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VOL. I. NUMBER 31.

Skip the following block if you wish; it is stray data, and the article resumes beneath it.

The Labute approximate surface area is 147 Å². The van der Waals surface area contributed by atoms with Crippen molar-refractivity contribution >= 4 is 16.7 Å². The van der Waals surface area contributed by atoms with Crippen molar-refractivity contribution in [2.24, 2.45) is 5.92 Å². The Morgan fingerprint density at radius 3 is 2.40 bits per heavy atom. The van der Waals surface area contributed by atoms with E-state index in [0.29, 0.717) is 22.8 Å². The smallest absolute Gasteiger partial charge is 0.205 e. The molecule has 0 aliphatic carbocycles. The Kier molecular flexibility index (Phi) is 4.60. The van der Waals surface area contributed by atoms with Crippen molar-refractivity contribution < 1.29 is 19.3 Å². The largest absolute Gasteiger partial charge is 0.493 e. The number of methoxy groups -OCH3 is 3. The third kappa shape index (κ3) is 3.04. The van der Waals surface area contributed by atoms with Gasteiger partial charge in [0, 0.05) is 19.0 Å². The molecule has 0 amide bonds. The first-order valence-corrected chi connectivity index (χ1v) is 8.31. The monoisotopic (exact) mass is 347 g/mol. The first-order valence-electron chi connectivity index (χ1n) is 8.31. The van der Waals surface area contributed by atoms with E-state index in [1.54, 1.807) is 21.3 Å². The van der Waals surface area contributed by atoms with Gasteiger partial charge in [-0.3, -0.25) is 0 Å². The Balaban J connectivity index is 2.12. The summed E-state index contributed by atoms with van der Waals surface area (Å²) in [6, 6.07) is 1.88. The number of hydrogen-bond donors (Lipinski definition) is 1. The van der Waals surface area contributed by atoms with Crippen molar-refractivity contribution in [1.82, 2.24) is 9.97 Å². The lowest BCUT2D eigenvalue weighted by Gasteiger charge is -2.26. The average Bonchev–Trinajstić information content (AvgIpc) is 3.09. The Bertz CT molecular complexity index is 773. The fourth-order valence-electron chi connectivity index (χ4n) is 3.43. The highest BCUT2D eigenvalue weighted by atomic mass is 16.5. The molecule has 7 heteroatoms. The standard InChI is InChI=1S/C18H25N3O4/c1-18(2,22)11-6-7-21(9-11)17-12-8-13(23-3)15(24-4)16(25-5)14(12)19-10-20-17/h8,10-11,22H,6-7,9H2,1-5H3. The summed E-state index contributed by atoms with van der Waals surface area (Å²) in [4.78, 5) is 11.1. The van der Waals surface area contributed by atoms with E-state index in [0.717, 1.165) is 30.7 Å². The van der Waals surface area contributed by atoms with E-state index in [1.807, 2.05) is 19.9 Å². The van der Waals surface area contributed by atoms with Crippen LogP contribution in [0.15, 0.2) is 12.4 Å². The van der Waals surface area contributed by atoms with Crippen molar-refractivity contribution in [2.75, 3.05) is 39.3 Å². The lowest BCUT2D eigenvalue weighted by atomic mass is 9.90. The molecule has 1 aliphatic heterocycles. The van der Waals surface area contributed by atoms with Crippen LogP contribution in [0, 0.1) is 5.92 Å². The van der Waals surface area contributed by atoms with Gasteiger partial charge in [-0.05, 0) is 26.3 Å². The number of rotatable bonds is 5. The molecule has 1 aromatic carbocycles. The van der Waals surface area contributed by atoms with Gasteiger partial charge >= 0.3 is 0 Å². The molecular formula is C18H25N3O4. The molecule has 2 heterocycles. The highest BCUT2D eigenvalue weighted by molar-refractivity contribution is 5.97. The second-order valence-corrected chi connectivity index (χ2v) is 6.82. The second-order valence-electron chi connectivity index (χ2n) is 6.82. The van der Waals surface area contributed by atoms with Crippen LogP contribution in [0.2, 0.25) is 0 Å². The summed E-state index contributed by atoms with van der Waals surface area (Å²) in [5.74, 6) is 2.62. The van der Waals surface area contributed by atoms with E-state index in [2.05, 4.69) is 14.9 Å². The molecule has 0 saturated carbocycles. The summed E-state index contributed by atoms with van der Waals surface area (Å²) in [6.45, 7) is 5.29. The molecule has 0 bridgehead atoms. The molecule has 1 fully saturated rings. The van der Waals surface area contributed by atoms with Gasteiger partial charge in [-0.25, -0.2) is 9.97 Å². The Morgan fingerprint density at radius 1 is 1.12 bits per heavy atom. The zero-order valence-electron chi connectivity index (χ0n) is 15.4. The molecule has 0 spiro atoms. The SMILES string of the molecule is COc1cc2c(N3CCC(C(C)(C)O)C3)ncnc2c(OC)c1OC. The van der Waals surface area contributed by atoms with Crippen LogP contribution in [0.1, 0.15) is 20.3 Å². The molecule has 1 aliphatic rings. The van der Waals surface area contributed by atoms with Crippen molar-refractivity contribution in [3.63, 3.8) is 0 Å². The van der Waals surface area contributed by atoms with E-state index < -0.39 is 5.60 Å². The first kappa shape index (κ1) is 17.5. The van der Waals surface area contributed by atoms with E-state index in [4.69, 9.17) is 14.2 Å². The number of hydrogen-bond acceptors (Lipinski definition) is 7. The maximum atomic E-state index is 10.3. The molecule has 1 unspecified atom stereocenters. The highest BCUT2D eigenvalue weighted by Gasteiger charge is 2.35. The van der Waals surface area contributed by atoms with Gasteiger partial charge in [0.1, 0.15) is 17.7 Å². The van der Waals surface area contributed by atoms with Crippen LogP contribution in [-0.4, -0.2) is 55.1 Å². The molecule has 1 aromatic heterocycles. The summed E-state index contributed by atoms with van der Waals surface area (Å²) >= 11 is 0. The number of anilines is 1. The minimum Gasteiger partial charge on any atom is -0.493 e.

WM'fk- a* a.'" %w & NO CHOICE HI PIERRE, The Legislature in Joint Session Yesterday, Takes a Ballot For a United States Senator. Very Little Business Transacted in Either Branch This Week~lndenendent Contestants, Victorious. AT THE STATE CAPITAL. The two houses of the legislature met in joint session at noon yesterday and took one ballot for a United States senator with the following result: Moody, 76 Tripp, 24 Harden, 20 Wardall, 10 Grose, 15 and the rest scat tering. PIERRE, Jan. 20— Special Correspon dence: This has been a most exciting week in. the legislature and the equani mity of the week before was more than made up before it was half over. The contested cases from Brown county have taken up most of the time of the lower house. The republicans tried by every means within their power to defer action on these cases until after the election of a senator had been disposed of and in their they have even gone so far as to vte^HL'rfi against the progress of the cases. At least one member of the house has been threatened violence and is being kept under constant guard by the re publicans in order to prevent him from overstepping what appears to outsiders to be a mysterious proceeding. That manis Ezekiel Reece, of Charles Mix county. That gentleman's movements, both on the floor of the house and outside, have been of such a character as to cre ate the intense supicion of all his fellow members. He has voted with the re publicans on nearly every question that has yet come before the house although he was elected on a strong anti republic, an platform, and when his friends came to interview him on the strange manner of his proceeding, a few days ago, the re publican bosses who were evidently de' tailed to stand guard over him, prevented thenSBS^e him and they were obliged to go hoT^e disapointed after repeated at tempts to secure an interview with their represenative. This and similar mys teries connected with one or two other gentlemen have contributed much toward the agitation which has predominated. THE CONTESTED CASES came up in committee of the whole on Tuesday. The independents moved to the approval of the majority reports of the elections committse, which recom mended the unseating of the two repub licans from Brown county. As soon as this motion was made, pandi monium broke loose. The republicans as if by preconcerted action, jumped to their feet, some to make motions, and others merely to swell the din. The chairman lost control of the house and amid the tu mult, a motion that the committee rise finally prevailed. On Wednesday morn ing the house again resolved itself into committee of the whole on the contested cases, but this time the speaker called Mr. Converse to' preside. The republi cans again attempted the disgraceful proceedings of the day before but they soon fou^gytliat this time they could not bullrlo^JBjfchairman of the committee arid Th^^ere forced to abandon their tactics. The Brown county cases are all that have been disposed of in the house at this writing. All have been favorable to the independents, and they now have a safe working majority in the house that is, ot course, if the democrats continue their past loyalty. Contrary to the claims of the opposition, the inpependent members voted against J. M. Pease contestant to the scat in the. senate from Davidson county, a fact which goes to show that the independents propose to be governed by the testimony produced in these cases regardless of party likes o: dislikes. A CART LOAD OF BILLS. At this writing something over 150 bills have been introduced, covering all the. important questions at issue, but none of them have been acted uponjn the house and only a few in the senate. The fact of the matter is thai there is little ij any hope of accomplishing anything in either branch before the senatorial con contest is out of the way. MUCH THE SAME. The sitiflEn in connection with the senatorial (contest is pretty much the same as it was a weekago all the candi dates are still confident of success and all that can be positively said at this writ ing, is that as' only one of the many can be chosen there will be no one left with out plenty of company in the defeat. Your correspondent has it from parties who stand very close to Senator Moody and who ought to be well posted on the matter that the republicans fully realize that they cannot elect Moody and that they would like to drop him to take up a more popular candidate, but Moody is unwilling to let go. Although it is now positively know that a number of promi nent republicans will not support him, the indications are that the Moody bull dozers will stick to their man until the last dog is hung. The talk is that if Moody can be induced to withdraw at any time Pickler will be their choice. As to the democrats, they still believe that Moody's shoes will fit Tripp and they will stay by him till they see that there is no hope for him, and then it is expected they will come over to the independents, who are as usual solid for Wardall. His stock is now far above par and still going up. SARTOR RESARTUS. "A FARMER'S" IDEA VINDICATED. A Highwland Township Alliance Man Gives His Views Upon Points of Pnblio Interest. EDITOR LEADER: In your paper of the eighth, I meet with some curious ideas as coming from supposed tried and true Alliance men. Under the heading of •'What The People Say," M. J. says, to loan money on landed securities would make money too cheap. My answer to this objection would be that the time has come when we need cheap money. We farmers have been echoing the Schylock cry of "Dear Money" too long now and if M. J. has not yet discovered this fact he will before he dies of old age, for I ap prehend that he is a man who devotes considerable time to study into the issues of the day. Men like him ought not to have any objections to the cheapness of money for he needs it as much as any of us. I believe if money were cheap in stead of dear at this time, M. J. would have been able, ere this, to pay for the farm he bought about three years ago. Under the same heading, H. B. says he is opposed to starting an Alliance store for it would be building up a monopoly. Now, Hans, if three or four hundred farmers join together and take a ten or twenty dollar share in such an institu tion, hire a manager and start the busi ness, and if thereby they can purchase of manufacturers or wholesalers their goods 25 to 30 per cent cheaper than they can buy them of home dealers, are they obliged to ask leave of anyone before act ing? I would like to know where the monopoly part comes in. Sir our main principle in the Alliance is to better our financial, social and political condition and now where does starting a store con flict with these principles? We who are advocating this movement, have asked the home dealers to give us reasonable figures on our bills of goods when bought in quantity, but the most of them have refused to do so and the rest will not an swer our questions at all. This shows conclusively that these fellows want all the profit of our toil, except a bare living and a toil worn carcass. In my opinion, they ought to be satisfied, in these times with the same margine of profit that the farmer makes on his investment. In conclusion, I want to say amen to "A Farmer's" article and I heartily en dorse his plaD of action. Yes, I would go still further, and recommend the starting of a toilers' loan and trust com pany or association of some kind, where farmers and laborers could deposit their spare earnings to be loaned out to the less fortunate ones at a low rate of in terest aud thereby assisting them to shake off at least one leach, and to keep their heads.above water long enough to enable them to get on dry land. Let all of us pull and push with a royal will, and a just share of the workman's profits will be left where they belong. Attend to your duty, friends, and al though sometimes it seemes beyond all hope, we will get our rights yet. Respectfully, O. J. BYRE. KB. WOODLEY PR0TE8T8- He Says that Hone But Cranks and Democrats Op opose his Appointment as Postmaster. MAFLE GROVE, Jan. 17.—EDITOR LEADER: I ask. for a little space in your paper to answer an article which appear ed in the last issue, over the title of "A Post Office War." The correspondent seems to convey the delusive idea that I was terrible anxious to get the office, while in truth when I got the information of my appointment, I did not think it would pay me to bother with it. But since I was inform ed of what is probably true, that there has been a petition circulated and signed by a lot of cranks and democrats, pro testing against my appointment, I have resolved to see the matter through at all hazards. The Correspondent claims that the remonstrance sent in by my oppo nents contains the signatures of 62 pat rons of the office a statement which I do not wish to dispute but I am reliably informed that a large number of these signers are children, who did not under stand the meaning of the document they signed much less of my qualifications to conduct the affairs of the office. I chal lenge any one of those who signed the petition remonstrating against my ap pointment on the ground of incompetency to step in and do the business of the of fice better than I will do it, especially the A Faithful LEADER in the Cause of Economy and Reform, the Defender of Truth and Justice, the Foe of Fiaud and Corruption. CANTON, SOUTH DAKOTA, THURSDAY, JANUARY 22, 1891. party who drew up the petition. All. I wish to say to my opponents in this mat ter is that if I am incompetent to attend to the duties of the office in proper shap, I will never call on any of their assist ance, so they need not lose any sleep on that score. Now as far as the third party matter is concerned I wish to say that Mr. Turner is himself a third party man and been ever since the movement was inaugurated. Moreover, I was tendered the office at the time Mr. Turner was ap pointed, but declined. Now, I see clearly that all that hurts these fellows who oppose me in this thing is that I have not consulted them before taking steps to procure the office. Had I taken a petition and run over this neigh borhood and asked these cranks what they thought about the matter, I believe it would have been all right with them. Respectfully, JERRY WOODLEY. STATE AND INTER-STATE. The stockholders of the South Dakota Ekko, the state Scandinavian paper print ed at Brookings, have landed in a bisa greement over the question of moving the paper to Sioux Falls, and the states courts will be called in to settle the diffi culty. Rreport ststes that the disruption arose over political grounds, the faction favoring the removal of the plant to Sious Falls being friends of Senators Pet tigrew and Moody, while those opposed are rank enemies of the senators. Dr. P. C. Bissell, who was charged with the crime of administering a dose of mor phine to Ben. Shaffer, of Spring Valley on Dec. 6, while the latter was in intox icated condition and from the effects of which he died, was acquitted of the charge by the jury in his case at Sioux Falls last Thursday. The two year old daughter of Joseph Patterson, of Highmore, died Thursday of the effect of poison taken in the form of strychnine pills, left where the child found them and before medical aid could be summoned the little one expired The board of directors of the State fair association met at Sioux Falls last week, and elected officers and superintendents for the next annual fair which will be held in Sioux Falls on the 21, 22, 23, 24 25, of September. The officers elected were R. B. Coddington, of Blunt. Presi dent C. L. Downsy, of Sioux Falls, sec eretary C. H. Barrett, of Vermillion, treasurer. The city of Sioux Falls do nated ten thousand dollars in land to the association to get the fair this year. It is reported from Chicago that the pospecls for a combine in the barb wire business, is good. It is learned from reliable authority that a large corporation is to be formed to be known as the Col umbian Wire company which has already opened books in the city of Chicago and substantially all the barbed wire manufacturers in the country have sub scribed to the capital stock. The new company will control all of the patents, contracts, eto., and will, if successful establish anew scale of prices. The faculty of the state University at Vermillion, is evidently alive to the social and political agitation of the day. Presi dent Grose discusses some new movement of congress at the college chapel every morning and the daily papers and maga zines ou all the variousi phases of the questions under consideration are most dilligently reviewed on these subjects. The Legislature of Oregon on Tuesday reelected Senator Mitchell to the United States senate to succeed himself. Senator Stanford, of California, has also been given another lease of the seat which he has held in the senate and that gentle man will now have an opportunity to ex ercise his strength on the virtues of his loan bill to the fullest extent. .. J. J. Patton, who has been book keeper at the state peniteniary, at Sioux Falls since the institution was started, has turned up missing. The worse part of the matter is that about a thousand dollars of the funds belonging to the state has gone with him. Nobody seems to know exactly how much he embezzeled by pocketing checks drawn by himself and signed by the warden for the pay ment of bills and supplies, but which were never sent to the payees, but from a confession made to outside parties by Patton before his flight, it is estimated that the total of the defalcation will not fall far short of two thousand five hundred. Warden Kanouse is responsi ble for the loss to the state. Patton is believed to have gone to Canada. His father is a prominent judge in the city of Detroit, Mich. Sioux Falls whiskey, cards and bad women had a hand in the young man's downfall. Beresford has taken steps to start a beet sugar factory. A stock company is to be organized and a committee has gone to Nebraska to make inquiry into the business as it is carried on in that state. This is the first move-made in this state to promote the manufacture of beet sugar. THE FIFTY-FIRST CONGRESS. The News From the National Capital as it Effects the Interests of the West ern Farmer. The Senate Passes a Free Coinage Bill— Sensational Revelations Expect in the House. A FREE COINAGE BILL. WASHINGTON, Jan. 19—Special Cor respondence: The event of the week in congress was the passage of a pure and uncompromising free coinage bill, on Thursday: afternoon. The fact when an nounced siras a surprise to everyone in terested j| legislative matters in Wash ington, more particularly owing to the manner ijjuwhich it was brought about. The senlpl had been considering the re publica^Bnance bill, which is practical ly the btgE introduced by Senator Far well, of Illinois, to purpetuate the nation banks aigl t° refund the national debt of as. Just before the vote on this fjigifwas to be taken, though after free coinage amendments a numbe had pas moved a purely^ provides the doihj 412* gra grains, metals Though SJ senate, tH vote of 38 the Farw sion is cc® goes toj Senator Vest, of Missouri, substitute for the entire bill coinage measure, which at the unite of value shall be ,to be coined of standard silver, or of standard gold, 25 8 10 ,d that the coinage of both .11 be free and unlimited, mingly a great surprise to the Vest substitute passed by a to 27. This practically kills ill finance bill so far as this ses' icerned, and the silver bill jhe house to meet its fate there, aids of silver in the senate have Bed of treachery in connection The fig been accl with the feee coinage bill. Senator Tel ler and otaers declar upon their honor that the charges profered against Senator Stanford, Said to have been intrumental in forming a combine with the democrats to secure the passage of the free coinage substitute are entirely untrue, and that if any further proof is needed it would be forthcoming. The rejMblican leaders are determined that the ntesent shall be a continuous night and day session of the senate until the elections bill shall have been voted upon, pr tjie fact shall have been made plain tittit it is impossible to thus force vote upon it. There is now no division in the republican ranks and if all of the absent republican senator will re turn at once, it is generally believed that the bill can be brought to a vote and passed this week, although the demo crats have one advantage in the contest of endurance—they can divide their men into squads while the republicans are compelled to remain on the floor, or at least within reach, in order to show quorum when the democrats make a mo tion calling for a vote. The free coinage bill is now in the hands of the house committee on coinage, weights and measures, and is not likely to be reported to the house before next week, and in its present shape it is hardly possible to be reported at all, although, of course the present bill will be offered as an amendment by the free coinage men to any modified bill that the committee may report. It may be well in this con nection to state that there is no founda tion for the statement purporting to tell what action Speaker Reed will take, re grading the bill. Mr. Reed has not told any newspaper man what he proposes boing on the con trary he has positively declined to answer any and all questions on the subject, While the friends of the silver dollar are much eleated over the free coinage in the senate', no one believes that the bill, in its present from, will even if it should pass the house, not receive the approval of the president. Mr. Haraison's recent mes sage to congress was too pronounced on this subject to expect any favors from him and there is practically no hope of fairness toward the white metal as long as Benjamin Harrison occupies the white house. If the first session of the house commit tee engaged in investigating the alleged silver pool, stands for anything, some sensational testimony may be expected from that direction in a few days. A number of names, including those of senators, representatives and outsiders, have been given to the committee aDd they, are to be summoned to testify. The committe will hold its next session on Wednesday of this week. A big delegation of Sioux Indians is expected here this week, the president having given them permission to come and present their grievances to him per sonally. PAUL HARPER. WORLD'S PAIS. Plans for Sccnring a Creditable Exhibit of South Dakota's Resources. South Dakota must be represented creditably at the Columbian exposition or World's fair, to be held in Chicago in 1893. It is regarded as impracticable for the state to assume the burden of provid ing and arranging such an exhibit. The work must be done by the citizens of the commonwealth. Several plans therefor have been proposed. A discussion of them, by representives from all parts of the state, would quite certainly result in arrangements which would enable a creditable and worthy display to be made. At a meeting held in Sioux Falls, Jan uary 14, by representatives of the state board of agriculture, the Fine Stock Breeder's association and the State Dairv association, it was decided to call a mass meeting to be held at Pierre on Wednes day, February 4, to include representa tives of the associations named above, also of the State Horticultural society, the Poultry and Pet Stock association, the State Farmers Alliance and similar organizations, the State Bankers' associa tion, the State Educational association, all mining and manufacturing interests, distiicts and agricultural societies, to gether with the boards of trade or" other commercial organizations of the dif ferent cities of the state, and also repre sentatives of the several cities and towns having no such organizations, and of the different counties, and of all clases and interests which are willing to take part in the work of helping to formulate some plan by which South Dakota may secure such an exhibit of her resources at the Columbian exposition as shall let the world know her advantages and develop ment. In pursuance of the action taken by the societies named a cordial invita tion is extended to the representatives in dicated above to meet at Pierre on Feb ruary 4, and participate in the proceed ings of the meeting called to be held there on that date for the purposes speci fied. State papers please copy and comment. By order of State Board of Agriculture. C. L. DOWNEY, R. B. CODDINGTON, Secretary. President'. HINTON OH MONEY. The Popular Reform Writer Produces a Remarkable Article on the Bnbjeot Now, we're going to brush the cobwebs from the throat of time, analyze the human heart, and expose to mortal view the tyrany and idolatry of ages. Do you hear me Dr. Jenkins? Blow a little louder, Harry Hinton, I'm deaf in one ear. Be-itfknown unto thee,. Tr -Tor)l.-ina that in the year 1890, and with one half of the world naming Jehova Jerchas the only true and living God, that this half of the world still holds out unto the most damaging traits of ancient idolatry. Should you deny that weak minded men and women still bow their knee before the images of the saintly and heroic dead, and erect lofty statues to the bloody lead ers in war, I will point you to millions who bow in meek reverence to the Per sian God of the sun imaged in the gold, and the Grecian goddess Diana imaged in the silver and the moon, while the love-sick swain sings to his idol: "And the full or red moon I see, love, Peep through the clouds silvery white." Silver and gold, silver and gold. The poor man's god aud the rich man's soul, Pay as you take, pay as you bring, "You've got a new master, you've got a new king." Hurrah, for you! Stop sentiment and give us facts and logic. You promised to give us your ideas on money. All right, Doctor, money is the yard stick of value not necessarily having any value in itself, adopted by national con sent or decree. Anything is money made so by law, Harry Hinton and the hav ing of intrinsic value is not one of the necessary qualities of money. Certainly not, Doctor, stop the use of gold as money throughout the world and the quantity in a dollar would not be worth ten cents, for its only value would depend on its limited utility in the arts. Well, then, Harry Hinton, if gold and silver are comparatively worthless metals in themselves, tell us why they were adopted as measures of value. Take away, Doctor, the idolatry of the ancients, we'll mention their qualities which made them the most fitting: First, scarcity second, indestructibility third labor in producing labor being the source of all value, labor is the inherent quality of all measures of value, and all other qualities are merely incidental. That brings the question down to a focus, Harry Hinton, that labor is the measure of all value. The question now remains, and it is the only question which is the best representative or meas ure of labor? The answer comes up nat urally and spontaniously, the immediate products of labor. That is true, Doctor but we need some thing light and easily transported hence the yard stick, money. This is not only the measure of value, but the proxy. Gold has been adopted all over the world the measure and proxy of labor's value, silver in a greater portion the world, and paper money localized in the nations. Then we have it. Harry Hinton money is the measure and substitute of value or labor. How many different kinds have we in use in the United States? We have three different kinds of specie (Continued on Page Four.) $1.00 PER ANNUM. THE COUNTY LEGISLATURE. Full Report of Their Proceedings at: the Last An nual Meeting. COMMISSIONER'S PROCEEDINGS. The board of county commissioners of Lincoln county met at the auditor's of fice in regular session, on Monday the 5th day of January, A. D. 1891. pursuant to statute in published notice. Called to order by Chairman Lewis. William H. Miller, Jr. then appeared and after taking the oath, as required by law took his place on the .board as one of members, James Lewis retiring there from. On motion Henry Kundert was elected chairman of the board for the ensuing year. The following resolution was then Resolved that the official bonds of the various county officers be fixed as follows: States attorney, $1,000. Superintendent of schools, $1,000. Sheriff, $5,000. Register of deeds, $5,000. Coroner, $2,000. County auditor, $2,000. Clerk of the courts, $3,000. County treasurer, $45,000. On motion the personal property tax of Helge Hanson for the year 1878, '79,' '81, '84, and '85, amounting to $39.27, and now charged up against the northwest quarter, section 1, township 97, range 51, were ordered stricken from the tax list according to affidavit, and request now on file was audited. The official bond of F. W. Rosenbaum as coroner with C. A. South and O. A. Rudolph, as sureties was then approved and ordered recorded and filled with auditor as required by law. The official bond of John Allibone with I. M. Macomber, B. C. Jacobs, C. B. Kennedy, Nathan Noble, C. E. Judd, Thos. Thorson, T. J. Fosdick, M. N. Smith, J. F. Ferguson, T. B. Quigley and W. W. Cooper, as sureties, was ap prove and'ordered recorded, and placed on file as required by law. The official bonds of Arthur R. Brown, as states attorney, with A. G. Steiner and 0. A. Rudolph, as sureties was approved. The official Bond of J. A. Fowles, county auditor, with J. E. Millet, James Lewis, E. Wendt and O. A. Rudolph, as sureties was approved. On motion adjourned. TUESDAY, JANUARY 0. -The following—Ki11" wi»r° for returning ballot box. Hans A. Skie, $1.40 A. T. Sundvold, $1.20 F. G. Huetson. $1.80 L. J. Jones, $1.50 W. W. Morse, $1.00 P. H. Fritts, $1.80 H. F. Benedict, 90c J.Delve, $1.30 A. S. Cornish, $2.10: H. F. Barnum, $1.40: L. Peterson. $2.50 H. Koch, $2.40 R. C. Engelcke, 2.80 O. Steensland, 60c. W. S. Booth, for blanks furnished, $2.95 H. H. West, for ink and stationery, $18,31 Perkins Bros. Co., for books, $34.35 Brown & Saenger, for books, 17.10 G. D. Barnard & Co, for books, blanks, $3.20 Egbert, Fiddler & Chand ler, for books, $52.50 Daymond & Stude backer, for druggists affidavits, $42.50 1. W. Goodner, for clerk of the supreme court cases in Chapman and Koller cases, $8.05: H. G. Gilbert, work at court house, $26.75 H. C. Hichborn, for mer chandise, $1.55. On motion the treasurer was instructed to redeem from tax sale the southwest quarter of the northwest quarter, of sec tion 34, township 97, range 48, for the reason that the same was wrongfully sold also to redeem from tax sale lots 11, 12, 13 and 14, block 30, village of Eden. The following named persons each filed affidavits asking to have dog tax abated C. Reynolds, Ellen Sullivan, H. Mallory, of Canton township Ole H. Lier, of Highland township Mons Leras, of Norway township and I. I. Taylor of the city of Canton, all of which were laid over with instructions that certificate of assessor must also be filed in each case. The justice report of J. P. Hawn, jus tice of peace of the city of Canton was examined and approved as follows: In the case of the state of South Dako ta, vs. G. E. Haugseth, $10 fine and all costs paid by defendent. On motion the auditor was instructed to make the proper entries on tho tax list of 1890, giving T. W. Smelker an ex emption for trees planted on the north- east quarter of the northeast quarter of section 24, township 97. range 51. for reasons set forth in affidavit. The affidavit of Wm. Paxton was laid over. The application of C. LaBarge for a statement of personal tax of 1889, was denied for the reason that said LaBarge listed his property for taxation in Lin coln county on the 8th day of April 188!). The affidavit of G. S. Millett, in regard to the double assessment of horses, owned by him was laid over until tax receipt is produced, showing said taxes paid in Iowa. A similar affidavit was made bv one (Continued on Page Eight.) Mm !MS' SI t'V 0 •ifpr ft: I 1 ii* B»